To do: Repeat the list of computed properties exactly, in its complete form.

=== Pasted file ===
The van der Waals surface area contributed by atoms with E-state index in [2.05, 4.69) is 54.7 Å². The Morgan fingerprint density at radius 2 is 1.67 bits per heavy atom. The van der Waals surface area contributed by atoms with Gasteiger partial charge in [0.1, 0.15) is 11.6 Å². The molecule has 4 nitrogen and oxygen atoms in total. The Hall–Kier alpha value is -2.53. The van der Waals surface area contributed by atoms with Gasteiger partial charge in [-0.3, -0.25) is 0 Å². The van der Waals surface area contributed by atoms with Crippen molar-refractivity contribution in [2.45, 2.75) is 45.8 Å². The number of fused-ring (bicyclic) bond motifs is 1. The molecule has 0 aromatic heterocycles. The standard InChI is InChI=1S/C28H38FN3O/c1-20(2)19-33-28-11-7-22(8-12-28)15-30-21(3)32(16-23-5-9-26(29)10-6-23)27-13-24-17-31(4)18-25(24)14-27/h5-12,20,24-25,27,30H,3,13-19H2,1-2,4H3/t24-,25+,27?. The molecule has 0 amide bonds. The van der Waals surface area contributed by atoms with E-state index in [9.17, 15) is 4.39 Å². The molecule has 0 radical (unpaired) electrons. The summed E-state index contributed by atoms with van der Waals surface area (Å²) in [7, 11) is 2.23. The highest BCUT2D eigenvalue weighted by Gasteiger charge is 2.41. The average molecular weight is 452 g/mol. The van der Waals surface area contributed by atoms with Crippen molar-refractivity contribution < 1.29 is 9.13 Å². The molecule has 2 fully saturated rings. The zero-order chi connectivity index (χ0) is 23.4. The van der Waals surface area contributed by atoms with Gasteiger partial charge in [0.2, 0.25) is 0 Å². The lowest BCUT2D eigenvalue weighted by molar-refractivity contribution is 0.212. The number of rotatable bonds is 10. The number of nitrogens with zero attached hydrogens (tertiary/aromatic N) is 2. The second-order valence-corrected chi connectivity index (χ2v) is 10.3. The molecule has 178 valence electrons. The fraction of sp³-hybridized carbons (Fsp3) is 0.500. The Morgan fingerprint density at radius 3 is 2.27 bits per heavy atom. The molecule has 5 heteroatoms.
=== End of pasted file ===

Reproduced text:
The van der Waals surface area contributed by atoms with E-state index in [2.05, 4.69) is 54.7 Å². The Morgan fingerprint density at radius 2 is 1.67 bits per heavy atom. The van der Waals surface area contributed by atoms with Gasteiger partial charge in [0.1, 0.15) is 11.6 Å². The molecule has 4 nitrogen and oxygen atoms in total. The Hall–Kier alpha value is -2.53. The van der Waals surface area contributed by atoms with Gasteiger partial charge in [-0.3, -0.25) is 0 Å². The van der Waals surface area contributed by atoms with Crippen molar-refractivity contribution in [2.45, 2.75) is 45.8 Å². The number of fused-ring (bicyclic) bond motifs is 1. The molecule has 0 aromatic heterocycles. The standard InChI is InChI=1S/C28H38FN3O/c1-20(2)19-33-28-11-7-22(8-12-28)15-30-21(3)32(16-23-5-9-26(29)10-6-23)27-13-24-17-31(4)18-25(24)14-27/h5-12,20,24-25,27,30H,3,13-19H2,1-2,4H3/t24-,25+,27?. The molecule has 0 amide bonds. The van der Waals surface area contributed by atoms with E-state index in [9.17, 15) is 4.39 Å². The molecule has 0 radical (unpaired) electrons. The summed E-state index contributed by atoms with van der Waals surface area (Å²) in [7, 11) is 2.23. The highest BCUT2D eigenvalue weighted by Gasteiger charge is 2.41. The average molecular weight is 452 g/mol. The van der Waals surface area contributed by atoms with Crippen molar-refractivity contribution < 1.29 is 9.13 Å². The molecule has 2 fully saturated rings. The zero-order chi connectivity index (χ0) is 23.4. The van der Waals surface area contributed by atoms with Gasteiger partial charge in [0.2, 0.25) is 0 Å². The lowest BCUT2D eigenvalue weighted by molar-refractivity contribution is 0.212. The number of rotatable bonds is 10. The number of nitrogens with zero attached hydrogens (tertiary/aromatic N) is 2. The second-order valence-corrected chi connectivity index (χ2v) is 10.3. The molecule has 178 valence electrons. The fraction of sp³-hybridized carbons (Fsp3) is 0.500. The Morgan fingerprint density at radius 3 is 2.27 bits per heavy atom. The molecule has 5 heteroatoms.